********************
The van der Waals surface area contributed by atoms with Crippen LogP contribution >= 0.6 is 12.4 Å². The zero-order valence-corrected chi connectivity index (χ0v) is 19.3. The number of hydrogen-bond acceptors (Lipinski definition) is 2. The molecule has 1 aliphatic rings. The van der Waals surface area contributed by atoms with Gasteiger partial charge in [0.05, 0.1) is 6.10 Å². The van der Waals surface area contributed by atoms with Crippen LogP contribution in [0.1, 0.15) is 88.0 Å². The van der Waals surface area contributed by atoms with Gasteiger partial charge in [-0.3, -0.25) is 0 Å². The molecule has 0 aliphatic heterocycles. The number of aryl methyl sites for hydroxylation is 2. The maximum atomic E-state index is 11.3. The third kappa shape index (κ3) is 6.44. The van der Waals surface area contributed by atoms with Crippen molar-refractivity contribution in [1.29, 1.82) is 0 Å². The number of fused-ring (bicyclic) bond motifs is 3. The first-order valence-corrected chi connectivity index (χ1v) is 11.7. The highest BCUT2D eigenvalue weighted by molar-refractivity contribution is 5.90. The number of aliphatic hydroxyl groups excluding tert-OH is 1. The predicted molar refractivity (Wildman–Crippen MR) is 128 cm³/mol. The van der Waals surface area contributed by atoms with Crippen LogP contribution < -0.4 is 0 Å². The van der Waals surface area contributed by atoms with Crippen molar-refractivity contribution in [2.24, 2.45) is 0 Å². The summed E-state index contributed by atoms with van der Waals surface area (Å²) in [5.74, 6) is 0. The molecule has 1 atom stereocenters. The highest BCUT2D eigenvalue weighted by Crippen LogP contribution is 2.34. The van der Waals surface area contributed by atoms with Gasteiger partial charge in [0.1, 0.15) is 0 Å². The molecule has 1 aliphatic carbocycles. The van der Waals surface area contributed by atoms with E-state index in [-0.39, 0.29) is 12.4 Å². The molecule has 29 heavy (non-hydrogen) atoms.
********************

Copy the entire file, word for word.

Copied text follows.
The van der Waals surface area contributed by atoms with Crippen LogP contribution >= 0.6 is 12.4 Å². The zero-order valence-corrected chi connectivity index (χ0v) is 19.3. The number of hydrogen-bond acceptors (Lipinski definition) is 2. The molecule has 1 aliphatic rings. The van der Waals surface area contributed by atoms with Gasteiger partial charge in [0.05, 0.1) is 6.10 Å². The van der Waals surface area contributed by atoms with Crippen LogP contribution in [0.1, 0.15) is 88.0 Å². The van der Waals surface area contributed by atoms with Gasteiger partial charge in [-0.3, -0.25) is 0 Å². The molecule has 0 aliphatic heterocycles. The number of aryl methyl sites for hydroxylation is 2. The maximum atomic E-state index is 11.3. The third kappa shape index (κ3) is 6.44. The van der Waals surface area contributed by atoms with Crippen molar-refractivity contribution in [1.29, 1.82) is 0 Å². The number of fused-ring (bicyclic) bond motifs is 3. The first-order valence-corrected chi connectivity index (χ1v) is 11.7. The highest BCUT2D eigenvalue weighted by molar-refractivity contribution is 5.90. The number of aliphatic hydroxyl groups excluding tert-OH is 1. The predicted molar refractivity (Wildman–Crippen MR) is 128 cm³/mol. The van der Waals surface area contributed by atoms with Crippen LogP contribution < -0.4 is 0 Å². The van der Waals surface area contributed by atoms with Crippen molar-refractivity contribution in [2.24, 2.45) is 0 Å². The summed E-state index contributed by atoms with van der Waals surface area (Å²) in [5.74, 6) is 0. The molecule has 1 atom stereocenters. The highest BCUT2D eigenvalue weighted by Crippen LogP contribution is 2.34. The van der Waals surface area contributed by atoms with Gasteiger partial charge in [0.1, 0.15) is 0 Å². The molecule has 1 aliphatic carbocycles. The van der Waals surface area contributed by atoms with E-state index in [-0.39, 0.29) is 12.4 Å². The molecule has 29 heavy (non-hydrogen) atoms.